FPDAM 1 to ISO/IEC 9995-3 for *international* keyboard support of the EURO SIGN

From: Kent Karlsson keka@im.se (keka@im.se)
Date: Mon Dec 15 1997 - 07:30:12 EST


(I'm not sure if this is off-topic or not. But since Alain copied his
reply to the Unicode list, I suppose it is not too off-topic.)

        Your reply makes me worried.

        On my Windows (NT 4) (Swedish) keyboard I get a "level 3" as you
describe. This behaviour I find highly undesirable, since that is not
what I want. This "level 3" is very sparsely populated with any
characters, and (plain) shift together with "alt Gr" gives nothing.
Likewise, no characters are generated via the other "alt" key. This is
next to useless! I get hold of only 9 characters via this "level 3".
And I have to switch keyboard mapping or use the char map utility to
write e.g. .

        On my MacOS (8) (Swedish) keyboard I get a quite different
behaviour, which I have interpreted as a "group 2". Both "alt" keys are
equivalent and they work together with the ordinary shift keys (I stick
to that terminology for the time being...). So, e.g. , shift-
generates , alt- generates , alt-shift- generates . In addition
both alt-levels are fully populated with characters. This is the
behaviour that I want (even though the character assignments could
sometimes be slightly different). This is a much more useful behaviour!

                        /Kent Karlsson

> -----Ursprungligt meddelande-----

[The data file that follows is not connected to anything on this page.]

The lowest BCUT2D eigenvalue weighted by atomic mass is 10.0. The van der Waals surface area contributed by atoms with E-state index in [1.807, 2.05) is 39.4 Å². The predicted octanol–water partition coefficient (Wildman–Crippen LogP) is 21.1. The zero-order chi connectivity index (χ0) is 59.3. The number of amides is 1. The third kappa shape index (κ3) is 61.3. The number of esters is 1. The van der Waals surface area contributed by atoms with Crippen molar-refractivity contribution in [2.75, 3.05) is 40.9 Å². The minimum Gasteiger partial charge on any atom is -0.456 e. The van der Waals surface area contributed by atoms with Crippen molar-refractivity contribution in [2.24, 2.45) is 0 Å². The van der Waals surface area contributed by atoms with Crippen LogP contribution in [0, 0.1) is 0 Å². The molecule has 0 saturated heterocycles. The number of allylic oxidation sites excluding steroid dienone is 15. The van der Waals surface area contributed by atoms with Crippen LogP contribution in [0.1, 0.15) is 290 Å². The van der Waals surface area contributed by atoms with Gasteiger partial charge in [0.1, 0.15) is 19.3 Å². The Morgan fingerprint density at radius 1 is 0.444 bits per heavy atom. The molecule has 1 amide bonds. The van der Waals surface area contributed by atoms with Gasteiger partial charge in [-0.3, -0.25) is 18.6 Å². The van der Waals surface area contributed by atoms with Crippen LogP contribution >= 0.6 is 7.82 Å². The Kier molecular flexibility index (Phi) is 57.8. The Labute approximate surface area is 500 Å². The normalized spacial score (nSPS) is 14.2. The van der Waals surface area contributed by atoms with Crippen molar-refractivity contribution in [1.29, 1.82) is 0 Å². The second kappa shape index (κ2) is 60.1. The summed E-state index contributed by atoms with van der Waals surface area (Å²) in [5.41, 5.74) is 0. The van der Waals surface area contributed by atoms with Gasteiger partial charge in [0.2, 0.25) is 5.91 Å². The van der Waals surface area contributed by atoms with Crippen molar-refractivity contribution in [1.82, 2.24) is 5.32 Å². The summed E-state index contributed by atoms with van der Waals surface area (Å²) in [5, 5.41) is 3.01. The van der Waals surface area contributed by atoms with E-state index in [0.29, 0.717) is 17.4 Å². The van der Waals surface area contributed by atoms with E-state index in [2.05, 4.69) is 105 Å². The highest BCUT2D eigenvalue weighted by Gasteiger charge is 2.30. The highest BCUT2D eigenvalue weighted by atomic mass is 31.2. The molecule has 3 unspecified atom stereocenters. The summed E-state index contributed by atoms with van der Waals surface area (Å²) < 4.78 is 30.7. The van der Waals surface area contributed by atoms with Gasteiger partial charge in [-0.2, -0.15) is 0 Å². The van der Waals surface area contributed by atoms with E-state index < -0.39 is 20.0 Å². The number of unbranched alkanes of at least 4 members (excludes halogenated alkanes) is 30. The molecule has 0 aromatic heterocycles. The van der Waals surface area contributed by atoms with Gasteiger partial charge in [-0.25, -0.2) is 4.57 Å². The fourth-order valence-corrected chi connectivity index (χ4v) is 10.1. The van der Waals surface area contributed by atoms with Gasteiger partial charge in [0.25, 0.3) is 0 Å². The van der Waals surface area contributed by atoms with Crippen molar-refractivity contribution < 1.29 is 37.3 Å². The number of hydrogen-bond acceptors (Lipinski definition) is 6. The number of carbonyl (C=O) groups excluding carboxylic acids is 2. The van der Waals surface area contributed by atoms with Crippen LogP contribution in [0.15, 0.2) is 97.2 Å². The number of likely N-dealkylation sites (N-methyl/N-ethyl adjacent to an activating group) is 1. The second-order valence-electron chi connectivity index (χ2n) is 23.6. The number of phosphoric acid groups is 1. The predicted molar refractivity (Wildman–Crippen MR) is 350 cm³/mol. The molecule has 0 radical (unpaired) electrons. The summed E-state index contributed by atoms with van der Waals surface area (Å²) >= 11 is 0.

> Frn: Alain LaBonti - 2 [SMTP:alb@riq.qc.ca]
> Skickat: den 12 december 1997 22:10
> Till: Kent Karlsson keka@im.se
> mne: Re: SV: FPDAM 1 to ISO/IEC 9995-3 for *international* keyboard
> support of the EURO SIGN
>
> A 20:41 12/12/97 +0100, Kent Karlsson keka@im.se a crit :
> >Hi Alain!
> >
> >I'm a bit puzzled...
> >
> >I have no problem in understanding what levels 1 and 2 are (no-shift
> and
> >shift), likewise I find no problem with groups 1 and 2 (no-alt and
> alt,
> >I believe).
> >
> >But what is level 3? I have never come across a (character) keyboard
> >where the shift-keys had more than two "levels" (physically), up and
> >down, or were sensitive to how hard they were pressed...
> >
> >Since keyboards usually have two shift keys, I could imagine three
> >levels via: 1. neither shift key down, 2. either but not both shift
> >keys down, and 3. both shift keys down. Is that the intent? Or is
> that
> >just a stupid idea I just got ;-)?
> >
> >Sorry for not having the text of any of the parts of 9995.
> >
> > Kind regards
> > /Kent Karlsson
>
> [Alain] :
> All European keyboards have 3 levels:
> no shift key
> shifted key
> <AltGr>-shifted key
>
> Only American keyboards have only one kind of shift key (even if there
> are
> usually 2 of them, one on the left, one on the right).
>
> Now the term 'Shift' is deprecated in ISO/IEC. Because there are 2
> 'shifts', because there is a great confusion in terms with AltGr,
> Altcar,
> AltChar, and with the distinct function that is Alt, and this in many
> languages, we now talk about:
>
> level 1 - obtained by depressing a key directly
> level 2 - obtained by actuating the Level 2 Select key while
> depressing
> an alphanumeric key
> level 3 - obtained by actuating the Level 3 Select key while
> depressing
> an alphanumeric key
>
>



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